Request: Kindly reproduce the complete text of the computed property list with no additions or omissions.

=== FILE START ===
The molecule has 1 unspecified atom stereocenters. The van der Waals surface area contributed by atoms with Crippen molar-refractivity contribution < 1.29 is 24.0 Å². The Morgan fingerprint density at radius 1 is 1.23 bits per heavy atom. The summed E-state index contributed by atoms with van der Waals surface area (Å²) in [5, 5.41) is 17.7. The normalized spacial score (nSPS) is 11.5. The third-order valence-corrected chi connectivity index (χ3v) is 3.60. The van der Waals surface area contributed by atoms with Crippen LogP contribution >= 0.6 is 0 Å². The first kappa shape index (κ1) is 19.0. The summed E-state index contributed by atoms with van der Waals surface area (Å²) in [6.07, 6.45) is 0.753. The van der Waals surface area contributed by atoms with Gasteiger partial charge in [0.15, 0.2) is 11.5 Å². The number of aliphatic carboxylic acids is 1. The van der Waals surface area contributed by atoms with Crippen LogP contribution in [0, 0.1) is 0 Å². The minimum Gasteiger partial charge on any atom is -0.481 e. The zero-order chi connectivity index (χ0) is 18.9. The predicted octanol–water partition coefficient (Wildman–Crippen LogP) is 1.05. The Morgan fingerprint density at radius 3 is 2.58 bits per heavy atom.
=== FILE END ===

The molecule has 1 unspecified atom stereocenters. The van der Waals surface area contributed by atoms with Crippen molar-refractivity contribution < 1.29 is 24.0 Å². The Morgan fingerprint density at radius 1 is 1.23 bits per heavy atom. The summed E-state index contributed by atoms with van der Waals surface area (Å²) in [5, 5.41) is 17.7. The normalized spacial score (nSPS) is 11.5. The third-order valence-corrected chi connectivity index (χ3v) is 3.60. The van der Waals surface area contributed by atoms with Crippen LogP contribution >= 0.6 is 0 Å². The first kappa shape index (κ1) is 19.0. The summed E-state index contributed by atoms with van der Waals surface area (Å²) in [6.07, 6.45) is 0.753. The van der Waals surface area contributed by atoms with Gasteiger partial charge in [0.15, 0.2) is 11.5 Å². The number of aliphatic carboxylic acids is 1. The van der Waals surface area contributed by atoms with Crippen LogP contribution in [0, 0.1) is 0 Å². The minimum Gasteiger partial charge on any atom is -0.481 e. The zero-order chi connectivity index (χ0) is 18.9. The predicted octanol–water partition coefficient (Wildman–Crippen LogP) is 1.05. The Morgan fingerprint density at radius 3 is 2.58 bits per heavy atom.